Not a lot of people understand epilepsy, the causes of it and how it can profoundly affect someone’s life. When I met Corey, I was interested in learning more. He had such a gentle, kind and happy vibe about him. He didn’t seem to be ‘suffering’ at all. “You can’t let it get you down,” he told me. “You have to try and do the things you’ve always done, you just have to make sure you are with people who can help if something happens.” Putting trust in others has been something Corey has learned to do since being diagnosed right before his 21st birthday. “I had a grand mal seizure while driving,” he tells me, “and a tree stopped my car from going over a 20 foot embankment.”

A bout with spinal meningitis as an infant is thought to be the cause of Corey’s epilepsy, an infection that spreads rapidly through the body and if not treated immediately can cause permanent brain damage or death. Corey thinks he’s pretty lucky he just got epilepsy and that his symptoms didn’t show up until later in his life. But now, he’s got to rely on his friends and family for a lot. “It’s hard sometimes. I can’t do normal things like drive a car, go swimming or have a real job. I just have to take each day as it comes.”

After his diagnosis he spent years in and out of hospitals being poked, prodded and tested. There were years he took a handful of medications every day, a lot of which made him feel nauseous. He’s undergone two brain surgeries where they first removed part of his temporal lobe and then all of it. He risked memory loss and motor function but he begged the doctors to do the second surgery if it would mean he might be seizure free forever. “The doctors actually thanked me later for pushing them to do the second surgery when the first one didn’t work. They’ve gained a lot of great research from it.”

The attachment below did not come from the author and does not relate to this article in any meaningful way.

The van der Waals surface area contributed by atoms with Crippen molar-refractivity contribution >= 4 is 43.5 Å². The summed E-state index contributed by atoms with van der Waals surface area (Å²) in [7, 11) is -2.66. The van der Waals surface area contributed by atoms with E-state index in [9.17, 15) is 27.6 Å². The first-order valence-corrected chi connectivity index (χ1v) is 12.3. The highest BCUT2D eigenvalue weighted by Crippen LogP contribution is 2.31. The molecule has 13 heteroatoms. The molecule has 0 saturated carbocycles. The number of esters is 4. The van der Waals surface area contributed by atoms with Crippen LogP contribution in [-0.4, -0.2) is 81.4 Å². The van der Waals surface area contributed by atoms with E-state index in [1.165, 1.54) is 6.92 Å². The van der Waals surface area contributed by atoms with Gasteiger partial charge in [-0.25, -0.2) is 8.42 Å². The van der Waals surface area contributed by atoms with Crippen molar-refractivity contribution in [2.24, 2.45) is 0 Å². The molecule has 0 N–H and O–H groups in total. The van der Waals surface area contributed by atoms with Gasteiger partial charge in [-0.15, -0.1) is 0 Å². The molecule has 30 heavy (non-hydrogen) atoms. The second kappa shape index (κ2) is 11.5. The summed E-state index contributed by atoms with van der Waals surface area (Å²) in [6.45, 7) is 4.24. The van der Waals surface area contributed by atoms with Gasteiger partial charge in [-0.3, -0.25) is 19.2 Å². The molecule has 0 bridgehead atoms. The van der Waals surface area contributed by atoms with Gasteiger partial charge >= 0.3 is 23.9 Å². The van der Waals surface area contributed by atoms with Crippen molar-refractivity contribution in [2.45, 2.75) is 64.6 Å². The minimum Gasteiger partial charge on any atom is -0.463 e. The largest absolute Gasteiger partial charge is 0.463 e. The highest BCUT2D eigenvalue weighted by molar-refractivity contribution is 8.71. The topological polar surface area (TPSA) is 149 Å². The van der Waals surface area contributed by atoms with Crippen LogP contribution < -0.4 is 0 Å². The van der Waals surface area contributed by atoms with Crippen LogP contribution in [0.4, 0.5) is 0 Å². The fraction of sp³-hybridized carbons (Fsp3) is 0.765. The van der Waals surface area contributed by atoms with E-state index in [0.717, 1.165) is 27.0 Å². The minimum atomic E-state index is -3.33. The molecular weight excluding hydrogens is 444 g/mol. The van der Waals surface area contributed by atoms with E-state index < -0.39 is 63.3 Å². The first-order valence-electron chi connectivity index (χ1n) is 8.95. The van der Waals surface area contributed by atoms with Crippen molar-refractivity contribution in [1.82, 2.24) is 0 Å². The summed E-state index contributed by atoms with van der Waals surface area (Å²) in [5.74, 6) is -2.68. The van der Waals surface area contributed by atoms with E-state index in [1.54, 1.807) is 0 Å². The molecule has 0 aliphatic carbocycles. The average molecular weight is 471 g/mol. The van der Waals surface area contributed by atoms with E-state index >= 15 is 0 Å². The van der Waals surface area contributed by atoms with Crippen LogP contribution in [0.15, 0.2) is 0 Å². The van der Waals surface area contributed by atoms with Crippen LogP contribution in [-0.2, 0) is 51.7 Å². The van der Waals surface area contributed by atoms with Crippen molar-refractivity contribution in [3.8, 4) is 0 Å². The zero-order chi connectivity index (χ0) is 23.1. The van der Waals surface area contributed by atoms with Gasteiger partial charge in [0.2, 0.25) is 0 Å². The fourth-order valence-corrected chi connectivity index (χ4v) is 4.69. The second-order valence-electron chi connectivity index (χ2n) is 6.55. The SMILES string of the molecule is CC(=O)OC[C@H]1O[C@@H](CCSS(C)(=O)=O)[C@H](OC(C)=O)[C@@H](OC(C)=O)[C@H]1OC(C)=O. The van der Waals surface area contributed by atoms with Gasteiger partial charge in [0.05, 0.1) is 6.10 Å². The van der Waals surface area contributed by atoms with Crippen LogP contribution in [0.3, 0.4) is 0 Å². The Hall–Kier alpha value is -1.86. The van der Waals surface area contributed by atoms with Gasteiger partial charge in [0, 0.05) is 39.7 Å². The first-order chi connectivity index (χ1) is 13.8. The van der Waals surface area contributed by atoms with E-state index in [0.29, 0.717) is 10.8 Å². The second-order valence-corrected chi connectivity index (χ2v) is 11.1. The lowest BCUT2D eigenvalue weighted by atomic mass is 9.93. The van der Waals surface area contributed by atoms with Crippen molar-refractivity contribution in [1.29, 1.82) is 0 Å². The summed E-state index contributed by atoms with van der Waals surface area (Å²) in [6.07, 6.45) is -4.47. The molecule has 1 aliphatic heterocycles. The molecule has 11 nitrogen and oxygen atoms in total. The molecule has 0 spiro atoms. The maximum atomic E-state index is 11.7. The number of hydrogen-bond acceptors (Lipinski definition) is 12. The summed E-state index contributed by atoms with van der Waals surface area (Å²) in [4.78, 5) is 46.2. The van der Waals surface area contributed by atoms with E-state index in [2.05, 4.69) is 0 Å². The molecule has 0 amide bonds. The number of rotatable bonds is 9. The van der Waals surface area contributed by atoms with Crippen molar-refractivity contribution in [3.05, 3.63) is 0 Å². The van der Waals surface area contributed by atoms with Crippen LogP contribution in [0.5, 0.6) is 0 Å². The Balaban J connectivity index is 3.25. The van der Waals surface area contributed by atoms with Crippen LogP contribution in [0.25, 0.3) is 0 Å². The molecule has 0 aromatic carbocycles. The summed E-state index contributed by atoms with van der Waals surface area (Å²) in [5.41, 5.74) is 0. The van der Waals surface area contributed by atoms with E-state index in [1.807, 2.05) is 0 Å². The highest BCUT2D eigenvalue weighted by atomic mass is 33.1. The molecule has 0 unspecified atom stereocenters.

Corey hasn’t been able to get back to surfing either, one of his favorite past times, since he had a seizure one day while riding some waves in Huntington Beach. He had a special life vest on and friends to help pull him to shore but he’s been scared to go back out since then. “I really miss it. My dad taught me to surf when I was little. The water is my therapy.” Determined to stay positive Corey tells me he just has to press the reset button every day and test what he can do. “I actually rode a dirt bike last weekend with some friends and I cried. I was so happy I could do it. I’ll get back out in the water. I know it,” he says, “maybe for Father’s Day with my dad.”

Corey is currently receiving treatment at UC Irvine through the Comprehensive Epilepsy Program. He loves talking to other people about epilepsy and how they’re handing it. “It makes me feel less alone and I want people to know that it’s not a halt, it’s just a slow down. Just adjust your speed and you’ll find your flow again.”

A few more …

About the currency project

The Currency Project challenges us all to see the beauty through the pain, the positive that can come from a negative and the heartbreak that can turn into a new beginning. Life is uncertain but our faith, hope and love can never be taken from us. Our true currency in life is what we make it.